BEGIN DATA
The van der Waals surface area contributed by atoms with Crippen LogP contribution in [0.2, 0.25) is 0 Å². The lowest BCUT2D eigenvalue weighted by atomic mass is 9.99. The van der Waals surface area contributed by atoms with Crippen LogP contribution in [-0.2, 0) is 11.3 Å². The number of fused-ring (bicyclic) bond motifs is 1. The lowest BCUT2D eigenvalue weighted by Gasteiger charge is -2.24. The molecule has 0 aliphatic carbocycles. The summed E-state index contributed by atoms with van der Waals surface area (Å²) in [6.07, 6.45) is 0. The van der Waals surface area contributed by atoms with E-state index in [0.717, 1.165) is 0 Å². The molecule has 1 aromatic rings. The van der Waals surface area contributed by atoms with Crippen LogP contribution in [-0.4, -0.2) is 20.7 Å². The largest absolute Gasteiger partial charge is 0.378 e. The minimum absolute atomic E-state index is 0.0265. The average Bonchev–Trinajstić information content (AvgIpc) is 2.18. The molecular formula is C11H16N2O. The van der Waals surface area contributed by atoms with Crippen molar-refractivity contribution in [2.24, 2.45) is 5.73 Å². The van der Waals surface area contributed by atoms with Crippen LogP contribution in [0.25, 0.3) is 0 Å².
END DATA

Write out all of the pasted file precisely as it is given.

The van der Waals surface area contributed by atoms with Crippen LogP contribution in [0.2, 0.25) is 0 Å². The lowest BCUT2D eigenvalue weighted by atomic mass is 9.99. The van der Waals surface area contributed by atoms with Crippen LogP contribution in [-0.2, 0) is 11.3 Å². The number of fused-ring (bicyclic) bond motifs is 1. The lowest BCUT2D eigenvalue weighted by Gasteiger charge is -2.24. The molecule has 0 aliphatic carbocycles. The summed E-state index contributed by atoms with van der Waals surface area (Å²) in [6.07, 6.45) is 0. The van der Waals surface area contributed by atoms with E-state index in [0.717, 1.165) is 0 Å². The molecule has 1 aromatic rings. The van der Waals surface area contributed by atoms with Crippen LogP contribution in [-0.4, -0.2) is 20.7 Å². The largest absolute Gasteiger partial charge is 0.378 e. The minimum absolute atomic E-state index is 0.0265. The average Bonchev–Trinajstić information content (AvgIpc) is 2.18. The molecular formula is C11H16N2O. The van der Waals surface area contributed by atoms with Crippen molar-refractivity contribution in [2.24, 2.45) is 5.73 Å². The van der Waals surface area contributed by atoms with Crippen LogP contribution in [0.25, 0.3) is 0 Å².